@kragen@nerdculture.de Can you elaborate on how nanopass helps manage complexity? I've tried to read the papers, but I think I'm not yet enlightened.

@vertigo @haitch

@akkartik @kragen@nerdculture.de @haitch Think Unix pipelines.

Each pass is like a Unix filter -- it takes input, processes it in some *very* well defined way, and produces output. Each pass communicates with other passes via in-memory buffers, so no mass storage is required.

Regarding mass storage requirements, though, you can have nanopass compilers on a Commodore 64 if you wanted, by reducing the size of the compilation unit. BSPL works on individual colon definitions, for example, and uses mere KB.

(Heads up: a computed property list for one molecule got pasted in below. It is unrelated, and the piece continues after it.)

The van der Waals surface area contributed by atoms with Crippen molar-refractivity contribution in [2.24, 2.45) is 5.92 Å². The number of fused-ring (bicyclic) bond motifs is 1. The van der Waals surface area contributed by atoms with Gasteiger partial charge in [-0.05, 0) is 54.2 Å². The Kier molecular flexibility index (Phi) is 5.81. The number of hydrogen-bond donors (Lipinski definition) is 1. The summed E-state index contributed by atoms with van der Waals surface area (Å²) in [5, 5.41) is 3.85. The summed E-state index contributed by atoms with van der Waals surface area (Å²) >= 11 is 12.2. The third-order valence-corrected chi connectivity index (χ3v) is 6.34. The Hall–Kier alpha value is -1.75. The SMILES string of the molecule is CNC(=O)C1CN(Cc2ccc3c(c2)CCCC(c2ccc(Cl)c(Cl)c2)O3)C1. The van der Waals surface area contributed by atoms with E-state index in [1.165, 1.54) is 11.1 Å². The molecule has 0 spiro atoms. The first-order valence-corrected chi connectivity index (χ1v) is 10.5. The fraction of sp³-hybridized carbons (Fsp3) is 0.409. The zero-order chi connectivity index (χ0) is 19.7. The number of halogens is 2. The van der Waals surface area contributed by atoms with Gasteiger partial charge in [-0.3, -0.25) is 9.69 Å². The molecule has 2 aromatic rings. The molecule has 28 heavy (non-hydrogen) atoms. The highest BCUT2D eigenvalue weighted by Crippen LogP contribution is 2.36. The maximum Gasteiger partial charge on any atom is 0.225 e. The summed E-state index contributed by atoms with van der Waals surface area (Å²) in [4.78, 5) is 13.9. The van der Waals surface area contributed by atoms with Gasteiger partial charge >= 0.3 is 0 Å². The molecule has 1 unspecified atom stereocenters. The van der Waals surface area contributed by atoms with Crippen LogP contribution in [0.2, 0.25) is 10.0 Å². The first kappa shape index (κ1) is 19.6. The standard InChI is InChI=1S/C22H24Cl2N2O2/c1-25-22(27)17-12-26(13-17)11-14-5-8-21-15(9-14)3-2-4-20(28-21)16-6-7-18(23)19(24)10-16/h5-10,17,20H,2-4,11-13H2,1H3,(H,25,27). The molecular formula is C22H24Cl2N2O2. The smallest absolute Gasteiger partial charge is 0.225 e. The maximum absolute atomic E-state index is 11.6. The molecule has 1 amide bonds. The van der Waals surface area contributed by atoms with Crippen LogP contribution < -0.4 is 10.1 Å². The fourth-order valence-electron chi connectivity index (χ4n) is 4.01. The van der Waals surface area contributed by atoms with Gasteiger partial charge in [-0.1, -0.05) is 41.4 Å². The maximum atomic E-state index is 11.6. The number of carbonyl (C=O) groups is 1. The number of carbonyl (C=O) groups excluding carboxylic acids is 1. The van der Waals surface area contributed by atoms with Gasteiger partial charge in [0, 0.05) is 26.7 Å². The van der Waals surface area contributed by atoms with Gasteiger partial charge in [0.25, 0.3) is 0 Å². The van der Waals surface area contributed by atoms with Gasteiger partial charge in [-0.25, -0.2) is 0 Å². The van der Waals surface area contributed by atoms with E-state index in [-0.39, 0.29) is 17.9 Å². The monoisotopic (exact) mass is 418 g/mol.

@vertigo I see, yes I divide up work into functions that operate on the entire compilation unit.

Mu has 27 'transforms': akkartik.github.io/mu/html/012

SubX has 7 so far, but I added an additional notion of 'checks': akkartik.github.io/mu/html/sub

But the original nanopass paper describes designing a separate formally-defined language for each pass: cs.indiana.edu/~dyb/pubs/comme

(Unix pipelines also introduce concurrency and flow-control; I perhaps know too much for that analogy to be helpful.)

@kragen@nerdculture.de @haitch

@akkartik @kragen@nerdculture.de @haitch That's an implementation detail; MS-DOS also had pipelines as of DOS 2.0 and later, but it lacked concurrency and flow control. Behind the scenes, COMMAND.COM handled pipelines using backing temporary files.

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